Introduction: Around the World (Smart Globe)

This project was created for the MIT course, Intro to Making (15.351). Our project, titled “Around the World”, is a smart globe that responds to a user entering a city into a terminal. Once a city is entered, the globe spins on a motor attached to its base to reach the longitude of that city. Then, a laser attached to a rod inside the globe is angled by a motor to point to the correct latitude for the city. With these two motors, the laser points at the city entered by the user. The globe is translucent enough such that the laser mounted inside of it can be perceived by the user. We were inspired by our team member Alex’s passion for globes, as well as our desire to surprise users by transforming a commonplace object into something engaging and “smart”.


Pre-made supplies to purchase

  • 1 12-inch globe, semi-translucent such that an internal laser can shine through (we used this)
  • 1 step motor for base of globe (we used this)
  • 1 step motor for internal laser (we used this)
  • 1 laser (we used KY-008 Laser Dot Diode)
  • Wire
  • Arduino
  • Screws/bolts
  • Power Supply (we used this)
  • Motor Drive Controller Boards for Arduino (we used this)
  • Wifi chip (we used NodeMCU 1.0)

Parts to make

  • 1 3D-printed rod to suspend internal laser/motor from top of globe (see attached STL file)
  • 1 3D-printed attachment to attach internal motor to laser (see attached STL file)
  • 1 3D-printed attachment to attach base motor to globe (see attached STL file)
  • Base for final assembly

Step 1: Procurement

Our first step was to procure materials for the project. While we knew that our required materials list could change as we got further into developing our project, we ordered the supplies as soon as possible to avoid delays to the project. We were able to obtain all materials either through Amazon or from MIT Protoworks. We ordered all parts in our supply list at this time. However, the key part that we needed to obtain early was the globe, as the dimensions of all of our other parts, as well as the design for final assembly, depended on the size and features of the globe. We also needed to ensure that the laser we purchased was bright enough to shine through the globe, since the laser would be mounted inside of the globe.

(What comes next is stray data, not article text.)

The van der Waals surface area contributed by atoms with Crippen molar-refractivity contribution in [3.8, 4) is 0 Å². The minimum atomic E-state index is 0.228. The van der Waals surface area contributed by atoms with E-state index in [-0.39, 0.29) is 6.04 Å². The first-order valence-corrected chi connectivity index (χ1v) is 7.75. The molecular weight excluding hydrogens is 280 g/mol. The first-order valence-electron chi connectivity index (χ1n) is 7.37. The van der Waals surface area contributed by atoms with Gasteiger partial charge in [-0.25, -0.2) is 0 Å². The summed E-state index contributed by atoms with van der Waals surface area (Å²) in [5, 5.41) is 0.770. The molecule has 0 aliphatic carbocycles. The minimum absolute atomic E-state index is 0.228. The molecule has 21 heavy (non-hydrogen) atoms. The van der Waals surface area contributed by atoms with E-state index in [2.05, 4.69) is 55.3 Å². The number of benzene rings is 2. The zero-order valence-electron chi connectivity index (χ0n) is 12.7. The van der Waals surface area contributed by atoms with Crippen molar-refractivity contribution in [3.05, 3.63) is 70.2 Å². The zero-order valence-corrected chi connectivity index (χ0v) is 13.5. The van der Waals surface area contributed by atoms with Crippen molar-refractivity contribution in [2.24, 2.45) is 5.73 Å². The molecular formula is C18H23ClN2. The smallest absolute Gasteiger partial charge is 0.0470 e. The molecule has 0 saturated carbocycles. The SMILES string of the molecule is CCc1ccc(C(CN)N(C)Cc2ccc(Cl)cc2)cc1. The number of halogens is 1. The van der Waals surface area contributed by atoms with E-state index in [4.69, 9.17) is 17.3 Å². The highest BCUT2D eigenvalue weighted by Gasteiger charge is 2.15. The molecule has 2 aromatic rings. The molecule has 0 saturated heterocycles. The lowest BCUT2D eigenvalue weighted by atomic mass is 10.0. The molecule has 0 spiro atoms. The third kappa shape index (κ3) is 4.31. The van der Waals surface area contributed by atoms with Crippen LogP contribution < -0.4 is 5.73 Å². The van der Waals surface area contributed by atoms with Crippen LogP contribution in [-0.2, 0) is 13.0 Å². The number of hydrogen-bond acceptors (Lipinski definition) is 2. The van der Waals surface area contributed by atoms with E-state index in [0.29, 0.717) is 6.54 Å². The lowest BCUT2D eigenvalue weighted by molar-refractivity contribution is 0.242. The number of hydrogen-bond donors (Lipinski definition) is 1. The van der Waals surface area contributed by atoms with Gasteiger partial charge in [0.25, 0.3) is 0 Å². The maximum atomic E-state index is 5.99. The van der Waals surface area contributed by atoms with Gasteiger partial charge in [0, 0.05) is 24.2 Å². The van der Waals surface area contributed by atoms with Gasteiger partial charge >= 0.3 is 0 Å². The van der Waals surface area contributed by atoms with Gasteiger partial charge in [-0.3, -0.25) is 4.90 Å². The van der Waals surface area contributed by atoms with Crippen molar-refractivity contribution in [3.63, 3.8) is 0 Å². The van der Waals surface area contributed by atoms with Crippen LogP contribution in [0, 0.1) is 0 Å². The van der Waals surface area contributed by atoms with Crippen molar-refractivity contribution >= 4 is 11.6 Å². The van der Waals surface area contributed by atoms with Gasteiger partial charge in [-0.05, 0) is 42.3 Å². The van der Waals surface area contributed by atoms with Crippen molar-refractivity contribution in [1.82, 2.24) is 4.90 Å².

Step 2: Sketching

After selecting our project, we sketched different ideas of how the components could work together, to ensure that we had a full idea of what parts we would need to buy or build. We started by sketching the overall mechanism and how each part would be connected to the overall assembly. Then, we divided up into smaller teams, with each person responsible for one or more parts. We sketched and identified the necessary dimensions of each part, based on the size of the globe and motors that we purchased.

Step 3: Software

While some of us were focusing on sketching hardware components, others focused on the software. We first had to do the calculations to convert a single degree of latitude and longitude to a specific number of steps on our motors, based on the size of the globe and the total number of steps in our motor.

We relied on the Google Maps API to help us convert a city (entered by a user) into latitudinal and longitudinal coordinates. Once we had these coordinates, we wrote code that would instruct the motors, through an Arduino, to turn a certain number of steps based on the coordinates obtained by the API.

Step 4: Hardware

After we had sketched the components that needed to be 3D printed, we designed them in CAD software (OnShape). We 3D-printed each part and tested it within its sub-assembly to ensure that it fit as intended.

Step 5: Final Assembly

After iterating on the software and hardware until we were satisfied with each component, we assembled the final product. In addition to attaching the motors, lasers, and electronics to the globe, we built a base for the final product to sit on.